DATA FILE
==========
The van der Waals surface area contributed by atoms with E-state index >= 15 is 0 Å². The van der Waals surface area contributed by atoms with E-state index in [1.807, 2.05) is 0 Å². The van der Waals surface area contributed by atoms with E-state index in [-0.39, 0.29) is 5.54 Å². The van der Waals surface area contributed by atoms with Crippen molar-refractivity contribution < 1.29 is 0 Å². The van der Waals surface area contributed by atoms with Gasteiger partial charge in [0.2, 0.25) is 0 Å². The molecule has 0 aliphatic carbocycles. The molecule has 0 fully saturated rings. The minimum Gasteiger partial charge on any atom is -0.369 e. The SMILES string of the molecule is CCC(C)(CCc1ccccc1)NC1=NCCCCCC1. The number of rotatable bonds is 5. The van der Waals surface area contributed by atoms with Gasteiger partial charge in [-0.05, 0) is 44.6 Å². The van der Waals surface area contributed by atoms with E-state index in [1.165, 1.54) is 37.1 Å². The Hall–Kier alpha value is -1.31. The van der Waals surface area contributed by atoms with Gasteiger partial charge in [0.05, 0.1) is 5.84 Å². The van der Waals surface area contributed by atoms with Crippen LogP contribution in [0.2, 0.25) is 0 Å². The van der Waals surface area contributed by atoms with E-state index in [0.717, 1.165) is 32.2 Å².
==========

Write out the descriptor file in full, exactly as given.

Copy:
The van der Waals surface area contributed by atoms with E-state index >= 15 is 0 Å². The van der Waals surface area contributed by atoms with E-state index in [1.807, 2.05) is 0 Å². The van der Waals surface area contributed by atoms with E-state index in [-0.39, 0.29) is 5.54 Å². The van der Waals surface area contributed by atoms with Crippen molar-refractivity contribution < 1.29 is 0 Å². The van der Waals surface area contributed by atoms with Gasteiger partial charge in [0.2, 0.25) is 0 Å². The molecule has 0 aliphatic carbocycles. The molecule has 0 fully saturated rings. The minimum Gasteiger partial charge on any atom is -0.369 e. The SMILES string of the molecule is CCC(C)(CCc1ccccc1)NC1=NCCCCCC1. The number of rotatable bonds is 5. The van der Waals surface area contributed by atoms with Gasteiger partial charge in [-0.05, 0) is 44.6 Å². The van der Waals surface area contributed by atoms with E-state index in [1.165, 1.54) is 37.1 Å². The Hall–Kier alpha value is -1.31. The van der Waals surface area contributed by atoms with Gasteiger partial charge in [0.05, 0.1) is 5.84 Å². The van der Waals surface area contributed by atoms with Crippen LogP contribution in [0.2, 0.25) is 0 Å². The van der Waals surface area contributed by atoms with E-state index in [0.717, 1.165) is 32.2 Å².